“When we harbor negative emotions toward others or toward ourselves, or when we intentionally create pain for others, we poison our own physical and spiritual systems.” ~ Caroline Myss
Incest and child sexual abuse is an abomination. Even people who have not been victimized have a difficult time feeling any objective compassion for those who commit sex crimes against children, and it is infinitely more complicated for victims and adult survivors to find any shred of mercy in their heart.
Genuine absolution is easier for some people, especially if an apology has been offered, or when the abuser has tried to make up for what has happened. When the perpetrator, or their accomplice, deny the abuse or admit to their crimes but refuse to apologize or take any responsibility, then finding even an ounce of forgiveness can be perceived as unattainable.
Rage is the most suitable reaction to being sexually molested, raped, or tortured. The sexual abuse of children, especially incest, is an atrocity. This is a degenerate and serious crime. It is the root of many of the ills in our society. Sexual abuse contributes to thousands of suicides and can inflict a life-time of hell on the victim. This crime weakens the soul so much that the victim often gives up hope and longs for death. Child sexual abuse destroys dreams and generates nightmares.
The mere silence from the mother who turned away from her child’s screams may seem unfathomable to forgive. It is often much harder to exonerate the mother who did not protect us than to forgive the man who molested or raped us. The mother is a much deeper wound because she is sacred to a child. It is infinitely more complicated to forgive a mother who sexually abused her child. This is a brutal wound.
The True Meaning of Forgiveness
First and foremost, the act of forgiveness does not mean the perpetrator should roam free to continue their crimes against children. Some religious belief systems give the false impression that forgiveness means you don’t turn in a child molester, or that you help the perpetrator to avoid prison.
Justice and forgiveness go hand in hand.
Forgiveness does not mean remaining silent about being abused or allowing others to step on us. Absolution does not mean that a person must uphold or adapt to a lie, or cater to the denial system of those who hurt us. It also doesn’t mean becoming a people-pleaser, being superficial, or allowing someone to further abuse us or another child.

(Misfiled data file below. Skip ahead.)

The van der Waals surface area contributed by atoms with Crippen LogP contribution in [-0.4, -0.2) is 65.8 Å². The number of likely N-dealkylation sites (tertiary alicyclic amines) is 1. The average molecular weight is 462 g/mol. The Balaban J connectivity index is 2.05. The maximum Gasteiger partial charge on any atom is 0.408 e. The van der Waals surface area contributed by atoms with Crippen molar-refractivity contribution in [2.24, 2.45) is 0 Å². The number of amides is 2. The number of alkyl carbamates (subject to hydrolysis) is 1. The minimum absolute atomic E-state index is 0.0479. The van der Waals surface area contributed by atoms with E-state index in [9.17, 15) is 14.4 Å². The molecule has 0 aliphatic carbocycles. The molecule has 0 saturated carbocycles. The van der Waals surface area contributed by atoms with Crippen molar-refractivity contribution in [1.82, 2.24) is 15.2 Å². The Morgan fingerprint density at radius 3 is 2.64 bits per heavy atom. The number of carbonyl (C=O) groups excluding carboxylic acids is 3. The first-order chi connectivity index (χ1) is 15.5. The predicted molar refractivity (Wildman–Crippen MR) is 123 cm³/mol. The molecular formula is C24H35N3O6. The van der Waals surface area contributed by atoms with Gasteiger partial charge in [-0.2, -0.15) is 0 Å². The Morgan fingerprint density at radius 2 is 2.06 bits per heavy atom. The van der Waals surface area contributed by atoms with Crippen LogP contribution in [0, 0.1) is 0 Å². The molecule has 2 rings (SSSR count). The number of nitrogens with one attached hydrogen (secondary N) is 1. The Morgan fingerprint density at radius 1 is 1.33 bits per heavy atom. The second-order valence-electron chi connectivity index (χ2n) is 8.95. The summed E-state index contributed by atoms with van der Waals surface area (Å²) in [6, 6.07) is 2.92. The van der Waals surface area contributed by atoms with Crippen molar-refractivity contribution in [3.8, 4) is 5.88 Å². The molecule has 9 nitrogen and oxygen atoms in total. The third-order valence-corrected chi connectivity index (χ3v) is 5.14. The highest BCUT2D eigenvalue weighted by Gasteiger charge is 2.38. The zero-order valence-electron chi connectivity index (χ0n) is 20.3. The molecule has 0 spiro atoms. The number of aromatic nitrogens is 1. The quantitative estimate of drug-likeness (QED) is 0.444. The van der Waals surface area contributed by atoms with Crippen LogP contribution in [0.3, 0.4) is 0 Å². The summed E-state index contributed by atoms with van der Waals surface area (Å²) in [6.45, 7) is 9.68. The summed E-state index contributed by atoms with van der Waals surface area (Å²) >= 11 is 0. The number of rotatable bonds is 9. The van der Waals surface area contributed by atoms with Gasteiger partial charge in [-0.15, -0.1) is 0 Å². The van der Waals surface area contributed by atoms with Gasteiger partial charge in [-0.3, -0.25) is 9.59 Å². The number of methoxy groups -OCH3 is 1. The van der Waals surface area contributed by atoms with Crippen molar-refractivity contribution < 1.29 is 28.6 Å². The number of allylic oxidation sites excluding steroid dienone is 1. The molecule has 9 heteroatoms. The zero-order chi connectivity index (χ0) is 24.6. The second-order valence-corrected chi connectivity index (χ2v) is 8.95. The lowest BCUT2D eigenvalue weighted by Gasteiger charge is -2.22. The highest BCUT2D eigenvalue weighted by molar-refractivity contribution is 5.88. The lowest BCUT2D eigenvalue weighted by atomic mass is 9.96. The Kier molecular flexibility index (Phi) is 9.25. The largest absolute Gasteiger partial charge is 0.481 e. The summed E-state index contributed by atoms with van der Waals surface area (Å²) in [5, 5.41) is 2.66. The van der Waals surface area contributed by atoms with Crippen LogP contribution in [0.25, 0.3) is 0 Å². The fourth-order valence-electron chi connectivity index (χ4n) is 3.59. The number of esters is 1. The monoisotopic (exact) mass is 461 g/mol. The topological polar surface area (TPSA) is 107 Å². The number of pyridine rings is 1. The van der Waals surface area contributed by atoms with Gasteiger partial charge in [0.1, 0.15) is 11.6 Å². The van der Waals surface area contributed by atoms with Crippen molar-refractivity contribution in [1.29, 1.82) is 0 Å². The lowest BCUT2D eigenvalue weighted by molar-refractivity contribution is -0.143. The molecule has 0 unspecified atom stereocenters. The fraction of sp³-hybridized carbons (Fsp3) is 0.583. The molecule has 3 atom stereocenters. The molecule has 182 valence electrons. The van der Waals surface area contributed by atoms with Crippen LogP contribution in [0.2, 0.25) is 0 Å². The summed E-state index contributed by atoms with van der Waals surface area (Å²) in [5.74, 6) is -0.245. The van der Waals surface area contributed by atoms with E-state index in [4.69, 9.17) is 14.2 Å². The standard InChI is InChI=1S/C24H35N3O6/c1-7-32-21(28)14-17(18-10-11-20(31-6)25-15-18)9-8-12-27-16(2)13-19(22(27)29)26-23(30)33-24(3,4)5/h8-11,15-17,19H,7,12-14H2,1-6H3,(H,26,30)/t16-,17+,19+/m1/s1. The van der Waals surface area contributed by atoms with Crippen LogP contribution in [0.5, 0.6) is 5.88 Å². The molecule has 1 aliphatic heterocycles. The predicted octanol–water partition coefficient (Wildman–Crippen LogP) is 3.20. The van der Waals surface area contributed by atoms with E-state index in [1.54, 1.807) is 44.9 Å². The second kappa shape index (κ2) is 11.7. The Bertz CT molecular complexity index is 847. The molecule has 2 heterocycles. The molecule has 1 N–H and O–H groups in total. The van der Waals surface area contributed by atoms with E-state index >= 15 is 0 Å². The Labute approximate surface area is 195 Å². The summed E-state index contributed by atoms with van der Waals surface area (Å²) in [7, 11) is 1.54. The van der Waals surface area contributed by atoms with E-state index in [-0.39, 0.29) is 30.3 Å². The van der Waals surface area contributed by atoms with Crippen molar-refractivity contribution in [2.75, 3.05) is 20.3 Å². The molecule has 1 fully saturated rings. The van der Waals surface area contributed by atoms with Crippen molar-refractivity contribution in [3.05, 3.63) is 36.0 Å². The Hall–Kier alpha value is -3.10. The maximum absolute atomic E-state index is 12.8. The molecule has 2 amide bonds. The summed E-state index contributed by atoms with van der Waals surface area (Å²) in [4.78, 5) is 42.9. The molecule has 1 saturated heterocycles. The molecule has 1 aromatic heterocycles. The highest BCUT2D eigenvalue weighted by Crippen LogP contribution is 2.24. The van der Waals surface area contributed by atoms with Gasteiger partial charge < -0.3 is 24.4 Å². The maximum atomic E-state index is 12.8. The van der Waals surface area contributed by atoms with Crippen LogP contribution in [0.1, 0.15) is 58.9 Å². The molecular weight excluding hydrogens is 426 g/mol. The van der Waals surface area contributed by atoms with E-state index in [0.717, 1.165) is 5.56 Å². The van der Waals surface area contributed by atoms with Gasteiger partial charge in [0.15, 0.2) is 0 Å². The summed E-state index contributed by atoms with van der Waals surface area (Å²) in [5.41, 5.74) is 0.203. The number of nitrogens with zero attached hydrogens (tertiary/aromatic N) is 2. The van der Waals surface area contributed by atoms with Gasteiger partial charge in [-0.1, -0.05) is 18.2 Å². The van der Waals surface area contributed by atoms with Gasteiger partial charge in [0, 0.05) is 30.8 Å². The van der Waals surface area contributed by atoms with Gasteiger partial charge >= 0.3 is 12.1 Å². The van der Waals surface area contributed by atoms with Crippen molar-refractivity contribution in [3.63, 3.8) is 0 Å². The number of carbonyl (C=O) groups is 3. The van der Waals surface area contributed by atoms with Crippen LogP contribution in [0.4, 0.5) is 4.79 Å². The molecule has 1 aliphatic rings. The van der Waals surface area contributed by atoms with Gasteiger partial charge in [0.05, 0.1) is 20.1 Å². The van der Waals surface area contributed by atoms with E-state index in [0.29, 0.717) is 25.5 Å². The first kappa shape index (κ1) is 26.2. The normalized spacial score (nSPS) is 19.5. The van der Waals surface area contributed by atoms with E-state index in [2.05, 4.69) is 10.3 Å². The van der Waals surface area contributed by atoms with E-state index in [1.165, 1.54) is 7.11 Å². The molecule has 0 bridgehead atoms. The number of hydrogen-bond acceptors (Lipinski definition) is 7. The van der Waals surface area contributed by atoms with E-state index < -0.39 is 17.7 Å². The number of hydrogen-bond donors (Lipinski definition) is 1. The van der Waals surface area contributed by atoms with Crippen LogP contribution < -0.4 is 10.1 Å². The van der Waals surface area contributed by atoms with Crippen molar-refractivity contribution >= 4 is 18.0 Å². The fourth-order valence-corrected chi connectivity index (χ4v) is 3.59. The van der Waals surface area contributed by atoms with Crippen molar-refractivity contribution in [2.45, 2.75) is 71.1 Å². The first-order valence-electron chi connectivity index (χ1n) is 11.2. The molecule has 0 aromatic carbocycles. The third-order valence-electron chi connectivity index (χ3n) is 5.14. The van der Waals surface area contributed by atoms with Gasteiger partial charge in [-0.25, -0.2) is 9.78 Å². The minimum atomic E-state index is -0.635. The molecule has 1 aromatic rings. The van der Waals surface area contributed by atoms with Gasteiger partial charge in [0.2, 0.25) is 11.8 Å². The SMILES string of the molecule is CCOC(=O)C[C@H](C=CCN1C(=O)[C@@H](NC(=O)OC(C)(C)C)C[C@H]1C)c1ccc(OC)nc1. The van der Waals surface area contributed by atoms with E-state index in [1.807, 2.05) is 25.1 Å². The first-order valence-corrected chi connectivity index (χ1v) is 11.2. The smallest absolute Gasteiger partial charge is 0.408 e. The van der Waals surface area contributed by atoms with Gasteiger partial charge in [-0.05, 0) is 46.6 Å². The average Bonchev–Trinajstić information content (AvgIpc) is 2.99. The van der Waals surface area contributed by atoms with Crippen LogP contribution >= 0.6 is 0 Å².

In April 2009, the Dr. Phil show had a few siblings on the program who had been victims of incest at the hands of their father. While under control of the father, the oldest sister had brutally beaten her younger siblings. Dr. Phil made an erroneous statement to his guests about their sister. He told them, “Forgiveness is a choice.”
Dr. Phil made it sound as if a previous victim of childhood sexual or physical assault can simply decide to forgive their perpetrator like a person might choose an outfit. This is a false forgiveness and will not heal anyone.
Forgiveness comes only to a prepared soul, and it usually does not come in its totality until the final stages of recovery. True forgiveness requires a strong desire to do so. Forgiveness is a long hard road, and it must come from within. Forgiveness cannot be forced by anyone or by a religious belief. We can consciously say we forgive our perpetrators in order to feel better about ourselves or about them. We can say it to appease family members or in a faithful attempt to honor God, but if the child within us is not ready to forgive, she will express herself with body memories, depression, or with other unwanted signs of discontent.
Even though a person might truly feel they have exonerated their perpetrator, or anyone who protected the abuser, it is the inner child who ultimately makes the decision to forgive.
The little one inside is the one who suffered, and she needs to feel cleansed through the natural process of driving out all negative emotions. Once this is accomplished, the adult survivor can transform their pain into an objective understanding of those who committed the sexual assaults.
For a number of years I thought I had forgiven my parents, but the child in me refused to forgive because she still felt so much pain, and I had not yet remembered all there was to forgive. When we are still repressing memories that are attached to a deep emotional trauma, we cannot yet release any resentment and anger connected to that memory.
If a survivor of child sexual abuse is able to develop and nurture forgiveness on the outside, then this is wonderful, but it is vital to listen to what our body and emotions communicate to us. If the child inside is not healed enough to forgive, the adult body of the survivor will say “no” to outward forgiveness.
In order to understand this you can consciously say, “I forgive my abusers,” but then picture the child inside you with his or her arms crossed in anger.
The only way I discovered that the child in me was not ready to forgive was by entering the subconscious mind in hypno-therapy regressions, and with each passing year, the hypno-therapy helped me to truly feel what forgiveness means in the purest sense.
Who Can Be Forgiven?
It is even possible to forgive a person who has passed away. Absolution is for the soul, not for the physical body. In fact, even if the person is still alive, it is the human soul that we pardon. We are not forgiving the act, the personality of the person, or their human form.
Some survivors say they aren’t sure if they have found mercy for their abuser. Uncertainty usually means they have not completely forgiven, and it is usually the victims and survivors who still cannot absolve themselves of the guilt and shame, who are hindering their ability to forgive their abuser.